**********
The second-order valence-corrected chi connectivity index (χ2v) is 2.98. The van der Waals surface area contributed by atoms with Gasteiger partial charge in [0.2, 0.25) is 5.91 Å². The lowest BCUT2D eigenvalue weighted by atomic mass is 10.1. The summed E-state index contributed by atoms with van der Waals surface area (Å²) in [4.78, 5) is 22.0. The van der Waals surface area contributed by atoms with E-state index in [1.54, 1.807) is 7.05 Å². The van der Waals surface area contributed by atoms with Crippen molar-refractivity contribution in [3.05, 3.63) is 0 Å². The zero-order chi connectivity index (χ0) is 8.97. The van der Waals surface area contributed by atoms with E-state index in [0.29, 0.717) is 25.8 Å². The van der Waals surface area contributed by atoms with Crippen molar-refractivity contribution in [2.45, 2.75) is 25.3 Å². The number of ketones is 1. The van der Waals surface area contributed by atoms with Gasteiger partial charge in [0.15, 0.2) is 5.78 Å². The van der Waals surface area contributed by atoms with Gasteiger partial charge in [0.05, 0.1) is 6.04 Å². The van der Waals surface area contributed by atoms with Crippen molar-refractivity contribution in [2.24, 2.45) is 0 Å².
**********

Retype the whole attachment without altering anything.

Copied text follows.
The second-order valence-corrected chi connectivity index (χ2v) is 2.98. The van der Waals surface area contributed by atoms with Gasteiger partial charge in [0.2, 0.25) is 5.91 Å². The lowest BCUT2D eigenvalue weighted by atomic mass is 10.1. The summed E-state index contributed by atoms with van der Waals surface area (Å²) in [4.78, 5) is 22.0. The van der Waals surface area contributed by atoms with E-state index in [1.54, 1.807) is 7.05 Å². The van der Waals surface area contributed by atoms with Crippen molar-refractivity contribution in [3.05, 3.63) is 0 Å². The zero-order chi connectivity index (χ0) is 8.97. The van der Waals surface area contributed by atoms with E-state index in [0.29, 0.717) is 25.8 Å². The van der Waals surface area contributed by atoms with Crippen molar-refractivity contribution in [2.45, 2.75) is 25.3 Å². The number of ketones is 1. The van der Waals surface area contributed by atoms with Gasteiger partial charge in [0.15, 0.2) is 5.78 Å². The van der Waals surface area contributed by atoms with Gasteiger partial charge in [0.05, 0.1) is 6.04 Å². The van der Waals surface area contributed by atoms with Crippen molar-refractivity contribution in [2.24, 2.45) is 0 Å².